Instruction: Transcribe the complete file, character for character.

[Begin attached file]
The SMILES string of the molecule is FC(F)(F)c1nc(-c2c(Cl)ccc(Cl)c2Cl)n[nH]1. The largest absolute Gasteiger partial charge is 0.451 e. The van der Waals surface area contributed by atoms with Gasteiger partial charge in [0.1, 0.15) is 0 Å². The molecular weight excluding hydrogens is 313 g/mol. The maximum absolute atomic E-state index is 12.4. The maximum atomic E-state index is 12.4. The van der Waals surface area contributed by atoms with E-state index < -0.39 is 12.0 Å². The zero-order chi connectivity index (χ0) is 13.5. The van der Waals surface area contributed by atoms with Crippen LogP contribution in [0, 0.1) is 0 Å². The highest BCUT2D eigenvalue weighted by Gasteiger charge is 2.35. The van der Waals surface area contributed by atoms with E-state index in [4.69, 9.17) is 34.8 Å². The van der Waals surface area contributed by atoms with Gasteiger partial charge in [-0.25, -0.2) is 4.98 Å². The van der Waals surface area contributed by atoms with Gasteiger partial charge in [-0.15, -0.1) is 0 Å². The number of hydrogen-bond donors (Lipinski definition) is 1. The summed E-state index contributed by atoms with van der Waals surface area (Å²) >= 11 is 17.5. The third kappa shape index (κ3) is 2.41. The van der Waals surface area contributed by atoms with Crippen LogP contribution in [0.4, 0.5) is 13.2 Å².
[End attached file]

The SMILES string of the molecule is FC(F)(F)c1nc(-c2c(Cl)ccc(Cl)c2Cl)n[nH]1. The largest absolute Gasteiger partial charge is 0.451 e. The van der Waals surface area contributed by atoms with Gasteiger partial charge in [0.1, 0.15) is 0 Å². The molecular weight excluding hydrogens is 313 g/mol. The maximum absolute atomic E-state index is 12.4. The maximum atomic E-state index is 12.4. The van der Waals surface area contributed by atoms with E-state index < -0.39 is 12.0 Å². The zero-order chi connectivity index (χ0) is 13.5. The van der Waals surface area contributed by atoms with Crippen LogP contribution in [0, 0.1) is 0 Å². The highest BCUT2D eigenvalue weighted by Gasteiger charge is 2.35. The van der Waals surface area contributed by atoms with E-state index in [4.69, 9.17) is 34.8 Å². The van der Waals surface area contributed by atoms with Gasteiger partial charge in [-0.25, -0.2) is 4.98 Å². The van der Waals surface area contributed by atoms with Gasteiger partial charge in [-0.15, -0.1) is 0 Å². The number of hydrogen-bond donors (Lipinski definition) is 1. The summed E-state index contributed by atoms with van der Waals surface area (Å²) >= 11 is 17.5. The third kappa shape index (κ3) is 2.41. The van der Waals surface area contributed by atoms with Crippen LogP contribution in [0.4, 0.5) is 13.2 Å².